Brandon Smith of Biloxi, Mississippi, said he always boards up before a storm.
â€œWe learned a powerful and expensive lesson with (Hurricane) Katrina, and I suppose I’m a little paranoid about the storms these days,â€ he said.Â â€œIt’s always inconvenient to drag the boards out of the shed, but a few hours of preparation goes a long way.â€
Smith said his family home, which is near the Tchoutacabouffa River, flooded during Katrina, but no windows were broken. The home is 15 feet above sea level, so he does not expect to see flooding from Cristobal.
â€œBut I try to take every precaution to protect the house against flying debris,â€ he said.Â â€œIf a window gets destroyed, everything inside gets ruined.Â Why not protect it?â€
Smithâ€™s grandfather, Senior Master Sgt. Jimmy L. Smith, was a founding member of the Hurricane Hunters 53rd Weather Reconnaissance Squadron at Keesler Air Force Base in Biloxi.
â€œHe passed away a few years ago, but I take these storms as seriously as he did, and always will,â€ Smith said.
TheÂ storm could spawnÂ heavy rains from East Texas to Florida thisÂ week, the hurricane center said. Cristobal is expected to produce total rainfall accumulations of 4 to 8 inches across portions of the central Gulf Coast into the Lower Mississippi Valley, and 12 inches of rain is possible in isolated areas.
A few tornadoes were possible Sunday afternoon and night across eastern Louisiana, southern Mississippi, southern AlabamaÂ and northern Florida.
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A tropical storm warning was posted for the northern Gulf of Mexico coast from Intracoastal City, Louisiana, to the Alabama-Florida border.
Storm surge warnings and watches were in effect in Louisiana and Mississippi, andÂ flooding up to 5 feet was expected in some places.
The storm’sÂ large wind field will drive high surf to the beaches of the entire Gulf Coast, the Weather Channel said, whipping up dangerous rip currents and coastal flooding, particularly along and to the east of the track from Louisiana to western Florida.Â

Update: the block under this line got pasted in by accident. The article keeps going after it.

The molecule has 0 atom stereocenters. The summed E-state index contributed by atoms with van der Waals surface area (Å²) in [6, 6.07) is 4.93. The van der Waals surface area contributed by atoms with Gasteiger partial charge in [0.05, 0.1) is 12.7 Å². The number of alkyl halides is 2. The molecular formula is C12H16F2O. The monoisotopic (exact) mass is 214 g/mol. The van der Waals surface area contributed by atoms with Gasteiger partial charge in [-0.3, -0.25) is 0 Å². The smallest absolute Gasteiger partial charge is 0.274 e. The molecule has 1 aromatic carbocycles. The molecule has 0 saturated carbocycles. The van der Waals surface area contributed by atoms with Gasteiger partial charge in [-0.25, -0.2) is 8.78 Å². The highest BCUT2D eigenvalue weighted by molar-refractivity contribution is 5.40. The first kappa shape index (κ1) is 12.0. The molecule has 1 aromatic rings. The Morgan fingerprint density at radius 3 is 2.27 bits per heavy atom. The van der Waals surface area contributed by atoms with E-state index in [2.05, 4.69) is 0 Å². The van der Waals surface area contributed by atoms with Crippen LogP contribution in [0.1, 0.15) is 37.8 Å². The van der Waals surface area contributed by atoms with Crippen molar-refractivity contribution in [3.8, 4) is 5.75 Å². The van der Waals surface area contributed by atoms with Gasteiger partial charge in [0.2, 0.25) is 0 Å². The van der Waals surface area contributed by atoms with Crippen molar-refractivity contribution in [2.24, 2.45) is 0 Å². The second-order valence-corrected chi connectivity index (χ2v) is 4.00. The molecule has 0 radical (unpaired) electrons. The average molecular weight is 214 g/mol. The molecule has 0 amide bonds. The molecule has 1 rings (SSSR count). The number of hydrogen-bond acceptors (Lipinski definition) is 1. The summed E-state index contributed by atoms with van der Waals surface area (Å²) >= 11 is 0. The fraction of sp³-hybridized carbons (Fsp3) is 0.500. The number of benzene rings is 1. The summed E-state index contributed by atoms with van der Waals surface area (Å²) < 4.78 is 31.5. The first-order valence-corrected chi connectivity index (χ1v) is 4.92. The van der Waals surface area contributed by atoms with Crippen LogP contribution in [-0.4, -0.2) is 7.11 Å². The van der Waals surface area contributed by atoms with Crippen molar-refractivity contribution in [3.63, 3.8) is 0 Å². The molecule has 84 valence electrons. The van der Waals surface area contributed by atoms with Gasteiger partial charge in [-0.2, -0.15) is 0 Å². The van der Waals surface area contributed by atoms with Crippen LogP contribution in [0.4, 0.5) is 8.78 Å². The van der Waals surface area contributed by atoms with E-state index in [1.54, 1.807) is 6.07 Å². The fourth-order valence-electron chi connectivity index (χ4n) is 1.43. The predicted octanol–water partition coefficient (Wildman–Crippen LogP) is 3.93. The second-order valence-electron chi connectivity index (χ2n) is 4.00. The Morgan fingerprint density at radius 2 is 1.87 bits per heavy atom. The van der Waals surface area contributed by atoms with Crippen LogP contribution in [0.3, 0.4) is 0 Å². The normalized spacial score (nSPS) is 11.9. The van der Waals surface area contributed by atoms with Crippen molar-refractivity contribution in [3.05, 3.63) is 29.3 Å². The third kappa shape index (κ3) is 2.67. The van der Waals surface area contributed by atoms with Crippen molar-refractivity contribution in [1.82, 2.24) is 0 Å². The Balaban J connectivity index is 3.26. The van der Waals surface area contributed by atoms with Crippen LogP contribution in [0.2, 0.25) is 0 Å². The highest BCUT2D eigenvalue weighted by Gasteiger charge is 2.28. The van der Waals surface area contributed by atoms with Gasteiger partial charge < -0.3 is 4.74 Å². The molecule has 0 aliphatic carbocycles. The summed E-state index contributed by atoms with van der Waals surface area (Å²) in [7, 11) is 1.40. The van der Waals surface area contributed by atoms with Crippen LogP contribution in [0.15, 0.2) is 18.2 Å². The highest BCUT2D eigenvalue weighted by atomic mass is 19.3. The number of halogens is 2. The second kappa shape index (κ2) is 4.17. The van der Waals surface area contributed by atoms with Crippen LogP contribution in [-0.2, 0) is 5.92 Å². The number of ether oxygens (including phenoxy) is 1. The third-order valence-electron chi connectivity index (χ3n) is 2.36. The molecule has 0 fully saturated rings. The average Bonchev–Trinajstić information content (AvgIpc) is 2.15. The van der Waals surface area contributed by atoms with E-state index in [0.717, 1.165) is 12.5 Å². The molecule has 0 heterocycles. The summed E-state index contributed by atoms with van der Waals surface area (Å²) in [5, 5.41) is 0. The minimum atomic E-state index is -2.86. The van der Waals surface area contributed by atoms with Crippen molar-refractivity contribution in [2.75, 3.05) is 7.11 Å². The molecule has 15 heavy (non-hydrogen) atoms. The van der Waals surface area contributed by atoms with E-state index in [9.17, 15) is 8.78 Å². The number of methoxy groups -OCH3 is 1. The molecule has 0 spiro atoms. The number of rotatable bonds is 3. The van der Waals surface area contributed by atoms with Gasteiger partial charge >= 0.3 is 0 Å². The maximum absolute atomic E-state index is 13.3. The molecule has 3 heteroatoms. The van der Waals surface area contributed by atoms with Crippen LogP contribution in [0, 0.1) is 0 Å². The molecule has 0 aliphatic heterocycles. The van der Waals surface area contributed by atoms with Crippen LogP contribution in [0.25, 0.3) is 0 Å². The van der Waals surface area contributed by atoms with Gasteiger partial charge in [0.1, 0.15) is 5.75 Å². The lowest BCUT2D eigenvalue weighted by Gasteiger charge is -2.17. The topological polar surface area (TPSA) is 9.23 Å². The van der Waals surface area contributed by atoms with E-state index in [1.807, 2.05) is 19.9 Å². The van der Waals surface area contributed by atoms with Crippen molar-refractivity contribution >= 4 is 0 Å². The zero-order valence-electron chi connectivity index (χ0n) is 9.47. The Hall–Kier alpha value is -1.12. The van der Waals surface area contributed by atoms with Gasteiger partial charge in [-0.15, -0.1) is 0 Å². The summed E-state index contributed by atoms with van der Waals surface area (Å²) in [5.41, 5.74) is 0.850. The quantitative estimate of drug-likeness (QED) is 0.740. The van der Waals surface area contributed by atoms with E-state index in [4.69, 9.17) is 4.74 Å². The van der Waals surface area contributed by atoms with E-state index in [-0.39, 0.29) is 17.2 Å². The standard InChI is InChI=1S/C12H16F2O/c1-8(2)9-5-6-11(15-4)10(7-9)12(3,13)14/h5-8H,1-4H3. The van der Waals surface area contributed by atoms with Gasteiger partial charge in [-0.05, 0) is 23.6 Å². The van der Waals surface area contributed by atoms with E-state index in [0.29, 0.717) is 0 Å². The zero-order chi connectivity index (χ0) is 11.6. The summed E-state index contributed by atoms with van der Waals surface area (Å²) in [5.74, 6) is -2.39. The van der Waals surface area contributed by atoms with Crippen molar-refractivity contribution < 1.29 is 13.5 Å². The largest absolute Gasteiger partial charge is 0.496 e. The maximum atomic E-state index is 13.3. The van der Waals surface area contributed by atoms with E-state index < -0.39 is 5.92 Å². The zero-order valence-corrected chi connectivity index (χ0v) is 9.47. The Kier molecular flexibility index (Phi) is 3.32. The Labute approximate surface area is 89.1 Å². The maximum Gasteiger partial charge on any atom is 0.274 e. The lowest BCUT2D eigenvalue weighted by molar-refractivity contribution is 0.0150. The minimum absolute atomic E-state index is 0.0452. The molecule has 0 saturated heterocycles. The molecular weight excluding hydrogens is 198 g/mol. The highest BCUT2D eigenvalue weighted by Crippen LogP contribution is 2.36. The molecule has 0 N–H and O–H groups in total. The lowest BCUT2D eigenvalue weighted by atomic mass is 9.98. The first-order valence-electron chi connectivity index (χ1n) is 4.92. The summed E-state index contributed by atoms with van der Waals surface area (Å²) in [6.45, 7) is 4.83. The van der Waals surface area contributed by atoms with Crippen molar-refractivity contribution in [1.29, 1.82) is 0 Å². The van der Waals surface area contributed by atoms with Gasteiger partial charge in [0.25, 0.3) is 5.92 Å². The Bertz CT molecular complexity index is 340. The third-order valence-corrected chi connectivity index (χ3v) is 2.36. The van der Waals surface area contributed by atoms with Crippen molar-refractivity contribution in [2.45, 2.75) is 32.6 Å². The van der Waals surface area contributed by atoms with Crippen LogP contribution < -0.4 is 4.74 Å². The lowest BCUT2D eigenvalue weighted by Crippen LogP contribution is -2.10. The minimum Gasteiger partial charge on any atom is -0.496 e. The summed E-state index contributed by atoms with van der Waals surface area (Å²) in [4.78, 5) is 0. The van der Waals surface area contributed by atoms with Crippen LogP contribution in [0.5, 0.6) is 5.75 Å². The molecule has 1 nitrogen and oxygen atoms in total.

A dangerousÂ combination ofÂ storm surge and high tides will cause normally dry areas near the coast to be flooded by rising waters moving inland, the Weather Channel said.
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In some parts of Louisiana, construction crews worked toÂ increase levee heights in anticipation of the storm surge.
Forecasters at the National Oceanic and Atmospheric Administration predicted last month as many as 19 named storms would form this year, of which as many as 10 will be hurricanes. It’s one of many forecasts that predict an unusually busy Atlantic hurricane season, which started Monday.Â
The storm already had an impactÂ Saturday evening when a tornado touched down near downtown Orlando, the National Weather Service said. The twister just missed a group of George Floyd protesters at Lake Eola around 7:30 p.m. There appeared to be no injuries, but tree limbs were knocked down, and there were reports of power outages.
â€œYes, it is related to the tropical storm that is well to our west,â€ said Scott Kelly, a meteorologist with the National Weather Service in Melbourne, Florida. â€œBut the tropical storm provided a lot of low level shear, and that has allowed for some tornadoes to form over Central Florida.â€
Miller reported from Arlington, Virginia; Reyes from New York. Contributing: Lici Beveridge, TheÂ Hattiesburg American; Grace Pateras, The LafayetteÂ Daily Advertiser; The Associated Press